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Convenience, persistence up HCW vaccination rates
'Persistence just short of annoyance' works
In October, influenza vaccination campaigns will start up once again as hospitals try to improve on a generally dismal performance in immunizing health care workers. Facilities have used various strategies to make the flu vaccine more accessible and convenient and to educate health care workers about its importance. Here are two examples from hospitals that were scheduled to present information about their programs at the annual conference of the Association of Occupational Health Professionals in Healthcare, scheduled for Sept. 27-29 in Savannah. More information about the conference is available at www.aohp.org.
When occupational health nurse Don Dush, RN, COHN, walks down the halls of Parkland Health Center in Farmington, MO, employees often don't even bother to say hello. They just say, "I've already gotten my flu shot, thank you."
Dush admits that he is "persistent to a point just short of annoyance" when flu vaccination season comes around. But that persistence led to an 80.6% vaccination rate in 2006 — the best in the BJC Healthcare system.
Dush chuckles when he recalls one employee who didn't really want to get the flu shot but quipped, "If you give it to me at 3 o'clock in the morning, I'll take it." When Dush showed up at 3 a.m. with the flu vaccine, the employee was too shocked to decline.
"A lot of people said, 'The only reason you got this done is because you were hunting people down and making a nuisance of yourself.' Maybe so, but it's that important," he says.
E-mails, postcards, in-person reminders
That kind of attention to individual employees is possible at a 600-employee hospital but wouldn't be at one that was 10 times bigger, Dush concedes. He followed up with e-mails, postcards, and even in-person reminders. For the laggards, he sent certified letters so that every employee either had the flu vaccine or signed a declination.
But Dush also employed techniques that any employee health service could use. For example, the hospital leadership agreed to donate $1 for every flu vaccine delivered to employees for an incentive program. He drew the names of three vaccinees in the days before Christmas to share the "kitty."
"It created peer pressure among the employees to get the flu shot," he says.
Dush, who is the only employee health professional at the hospital, used a per diem nurse to help with the vaccinations. If a manager was planning to send home a nurse on a unit that had a low patient census, he asked for the nurse instead to be diverted to assist him.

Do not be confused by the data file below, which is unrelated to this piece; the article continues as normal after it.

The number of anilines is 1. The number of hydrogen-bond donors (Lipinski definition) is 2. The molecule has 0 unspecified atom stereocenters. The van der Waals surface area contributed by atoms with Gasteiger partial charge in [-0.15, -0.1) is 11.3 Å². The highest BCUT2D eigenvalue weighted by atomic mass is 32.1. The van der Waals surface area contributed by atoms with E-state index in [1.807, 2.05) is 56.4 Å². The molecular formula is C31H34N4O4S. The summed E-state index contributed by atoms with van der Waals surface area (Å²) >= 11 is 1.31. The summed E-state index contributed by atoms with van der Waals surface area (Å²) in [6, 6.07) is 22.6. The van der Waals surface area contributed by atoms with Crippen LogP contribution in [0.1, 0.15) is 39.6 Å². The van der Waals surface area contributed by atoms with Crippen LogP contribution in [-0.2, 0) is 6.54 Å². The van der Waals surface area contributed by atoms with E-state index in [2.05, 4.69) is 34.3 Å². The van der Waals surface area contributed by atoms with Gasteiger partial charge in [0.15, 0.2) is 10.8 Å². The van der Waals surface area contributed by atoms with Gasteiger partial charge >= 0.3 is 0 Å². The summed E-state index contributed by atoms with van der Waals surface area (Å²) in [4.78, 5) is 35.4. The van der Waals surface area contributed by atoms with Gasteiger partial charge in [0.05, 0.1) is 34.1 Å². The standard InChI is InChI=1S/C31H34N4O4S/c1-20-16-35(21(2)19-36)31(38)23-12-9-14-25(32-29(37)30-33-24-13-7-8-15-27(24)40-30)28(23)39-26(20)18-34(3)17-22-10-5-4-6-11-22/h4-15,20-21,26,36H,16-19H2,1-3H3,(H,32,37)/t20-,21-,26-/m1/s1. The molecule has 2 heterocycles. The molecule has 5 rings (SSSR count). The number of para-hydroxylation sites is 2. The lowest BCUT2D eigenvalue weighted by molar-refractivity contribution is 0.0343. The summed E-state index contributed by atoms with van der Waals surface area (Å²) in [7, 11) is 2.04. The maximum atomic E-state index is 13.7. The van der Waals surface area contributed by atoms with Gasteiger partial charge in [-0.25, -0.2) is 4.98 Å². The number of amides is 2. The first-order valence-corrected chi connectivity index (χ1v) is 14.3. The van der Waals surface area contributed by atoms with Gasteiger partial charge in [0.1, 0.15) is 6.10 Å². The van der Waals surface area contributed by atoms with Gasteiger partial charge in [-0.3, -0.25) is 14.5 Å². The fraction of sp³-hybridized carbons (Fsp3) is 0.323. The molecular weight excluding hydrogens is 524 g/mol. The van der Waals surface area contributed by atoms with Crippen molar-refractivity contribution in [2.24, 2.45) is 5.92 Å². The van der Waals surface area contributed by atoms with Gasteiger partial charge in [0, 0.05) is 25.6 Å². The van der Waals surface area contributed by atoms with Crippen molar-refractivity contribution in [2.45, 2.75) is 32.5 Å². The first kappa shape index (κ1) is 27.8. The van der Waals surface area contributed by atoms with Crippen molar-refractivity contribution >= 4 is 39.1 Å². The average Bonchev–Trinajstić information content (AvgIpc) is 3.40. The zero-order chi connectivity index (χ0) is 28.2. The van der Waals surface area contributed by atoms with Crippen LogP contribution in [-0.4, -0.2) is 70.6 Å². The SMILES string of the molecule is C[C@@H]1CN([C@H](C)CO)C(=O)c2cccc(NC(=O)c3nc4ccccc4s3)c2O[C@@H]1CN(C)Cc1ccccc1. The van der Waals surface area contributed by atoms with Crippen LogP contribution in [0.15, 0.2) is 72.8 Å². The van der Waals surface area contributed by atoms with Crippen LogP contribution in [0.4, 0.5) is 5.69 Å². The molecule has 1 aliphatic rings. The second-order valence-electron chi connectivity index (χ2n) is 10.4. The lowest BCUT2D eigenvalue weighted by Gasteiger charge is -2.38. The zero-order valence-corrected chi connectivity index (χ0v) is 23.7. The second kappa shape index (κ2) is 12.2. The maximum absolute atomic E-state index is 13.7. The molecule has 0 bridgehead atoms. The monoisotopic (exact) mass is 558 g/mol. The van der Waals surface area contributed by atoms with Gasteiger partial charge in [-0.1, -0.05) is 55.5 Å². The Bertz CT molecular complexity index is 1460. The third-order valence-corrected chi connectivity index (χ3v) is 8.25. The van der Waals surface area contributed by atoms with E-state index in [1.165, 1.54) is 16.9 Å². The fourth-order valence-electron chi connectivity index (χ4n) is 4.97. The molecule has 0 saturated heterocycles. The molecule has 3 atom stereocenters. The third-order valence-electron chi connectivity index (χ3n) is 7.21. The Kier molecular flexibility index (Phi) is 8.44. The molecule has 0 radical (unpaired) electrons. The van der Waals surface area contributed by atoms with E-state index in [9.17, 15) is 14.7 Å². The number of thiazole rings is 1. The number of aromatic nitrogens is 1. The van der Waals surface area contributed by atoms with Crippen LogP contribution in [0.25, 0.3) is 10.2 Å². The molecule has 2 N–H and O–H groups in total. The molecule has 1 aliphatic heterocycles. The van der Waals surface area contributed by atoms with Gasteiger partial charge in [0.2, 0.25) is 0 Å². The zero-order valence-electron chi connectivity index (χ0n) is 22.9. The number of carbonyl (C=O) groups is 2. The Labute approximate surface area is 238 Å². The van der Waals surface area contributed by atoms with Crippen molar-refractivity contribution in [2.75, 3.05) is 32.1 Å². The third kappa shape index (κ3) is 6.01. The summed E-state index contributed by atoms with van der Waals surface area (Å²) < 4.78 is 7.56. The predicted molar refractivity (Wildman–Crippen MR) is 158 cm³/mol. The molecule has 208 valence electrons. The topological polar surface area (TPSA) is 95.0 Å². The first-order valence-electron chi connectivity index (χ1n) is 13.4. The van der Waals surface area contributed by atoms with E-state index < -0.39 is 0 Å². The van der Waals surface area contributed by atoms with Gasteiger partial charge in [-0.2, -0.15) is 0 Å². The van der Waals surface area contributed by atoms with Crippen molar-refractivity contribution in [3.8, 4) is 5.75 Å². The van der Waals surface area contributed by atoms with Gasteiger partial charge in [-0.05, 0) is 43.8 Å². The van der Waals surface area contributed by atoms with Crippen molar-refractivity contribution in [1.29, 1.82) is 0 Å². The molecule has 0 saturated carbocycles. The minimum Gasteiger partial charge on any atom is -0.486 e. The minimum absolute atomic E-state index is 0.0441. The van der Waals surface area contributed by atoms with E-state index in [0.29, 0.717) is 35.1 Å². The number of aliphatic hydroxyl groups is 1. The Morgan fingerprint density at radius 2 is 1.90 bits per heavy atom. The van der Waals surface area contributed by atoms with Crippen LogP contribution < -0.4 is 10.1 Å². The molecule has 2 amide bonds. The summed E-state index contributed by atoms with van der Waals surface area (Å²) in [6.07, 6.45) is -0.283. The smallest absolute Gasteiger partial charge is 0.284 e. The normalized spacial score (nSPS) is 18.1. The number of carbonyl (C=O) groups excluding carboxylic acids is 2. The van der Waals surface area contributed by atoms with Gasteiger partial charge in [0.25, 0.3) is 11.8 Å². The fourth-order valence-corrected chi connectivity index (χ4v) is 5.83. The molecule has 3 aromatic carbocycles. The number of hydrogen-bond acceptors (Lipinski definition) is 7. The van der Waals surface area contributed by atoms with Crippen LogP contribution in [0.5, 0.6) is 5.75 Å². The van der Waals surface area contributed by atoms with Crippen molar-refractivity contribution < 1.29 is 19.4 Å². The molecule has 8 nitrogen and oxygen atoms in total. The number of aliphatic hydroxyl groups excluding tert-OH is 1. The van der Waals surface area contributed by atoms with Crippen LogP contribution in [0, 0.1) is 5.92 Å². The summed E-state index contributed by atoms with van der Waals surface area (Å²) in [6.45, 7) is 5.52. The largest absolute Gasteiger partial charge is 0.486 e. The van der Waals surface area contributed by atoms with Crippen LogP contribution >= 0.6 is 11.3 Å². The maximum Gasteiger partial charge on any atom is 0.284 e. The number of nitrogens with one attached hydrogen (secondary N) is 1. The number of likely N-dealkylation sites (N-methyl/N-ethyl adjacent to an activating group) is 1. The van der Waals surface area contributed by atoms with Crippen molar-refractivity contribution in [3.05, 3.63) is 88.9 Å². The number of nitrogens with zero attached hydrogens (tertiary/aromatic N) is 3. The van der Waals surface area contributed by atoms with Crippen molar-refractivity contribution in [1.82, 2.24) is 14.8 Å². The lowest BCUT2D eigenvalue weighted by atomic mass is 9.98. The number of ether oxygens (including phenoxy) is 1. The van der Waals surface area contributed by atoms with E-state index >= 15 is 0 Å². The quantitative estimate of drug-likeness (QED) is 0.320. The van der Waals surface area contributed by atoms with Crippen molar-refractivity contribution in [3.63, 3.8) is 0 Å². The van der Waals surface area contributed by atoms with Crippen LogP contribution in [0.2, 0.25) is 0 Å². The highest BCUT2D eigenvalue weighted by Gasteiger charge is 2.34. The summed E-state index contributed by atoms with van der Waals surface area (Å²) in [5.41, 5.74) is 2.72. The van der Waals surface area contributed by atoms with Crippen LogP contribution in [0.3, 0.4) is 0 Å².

In fact, in some units, managers administered the vaccines. "That's leadership support," says Dush. "Some of the first people to come in here and get their flu shot were managers."
This year, he will use incentives again but he'll change them. After all, he wants to keep things interesting as he engages the staff with his enthusiasm — and persistence.
Campaign rides on the 'bus stop'
Vaccinating 29,000 employees is a daunting prospect. Yet that's what the Mayo Clinic in Rochester, MN, has managed to do, including vaccination of 69% of the 6,500 nurses in 137 units.
How did they deliver that much vaccine? Employee health nurses brought their flu "Bus Stop" to the units with rolling vaccination carts. The "bus stop" had a posted schedule, and a huge poster with a red stop sign alerted employees when the vaccinations would take place.
The schedule encompassed early morning hours — 6 a.m., for example — as well as evening stops to accommodate workers on night and evening shifts. Nurses appreciated the convenience, which meant they didn't have to leave their post to get the vaccine, says Laurie Barnes, RN, BSN, lead RN in preventive medicine. Flu vaccine also was available at stations set up outside the cafeteria.
An element of peer pressure
Having the flu vaccine readily available on the unit created other dynamics, as well, she says. For example, there was an element of peer pressure. "It was more likely more people would have the vaccination if there were others getting it on the unit," says Barnes.
Units engaged in friendly competitions. Units would challenge one another to have the best vaccination rate. The winner would receive a pizza party hosted by the other unit or units.
Meanwhile, Barnes and her colleagues created "e-posters" that ran continuously on computers throughout the system. They also developed an educational slideshow with statistics about the flu and reasons for getting the flu vaccine. The Mayo Clinic home page contains a link to education and information on the flu and flu vaccine.
By focusing on accessibility and education, the Mayo Clinic improved its vaccination rate of nurses from 45% in 2002-2003 to 69% in 2006-2007. The "bus stop" program has become a familiar part of life at Mayo. Employees began signing up on the schedule even before summer ended.
"We're hoping this year to see an even higher increase [in flu vaccinations]," says Barnes.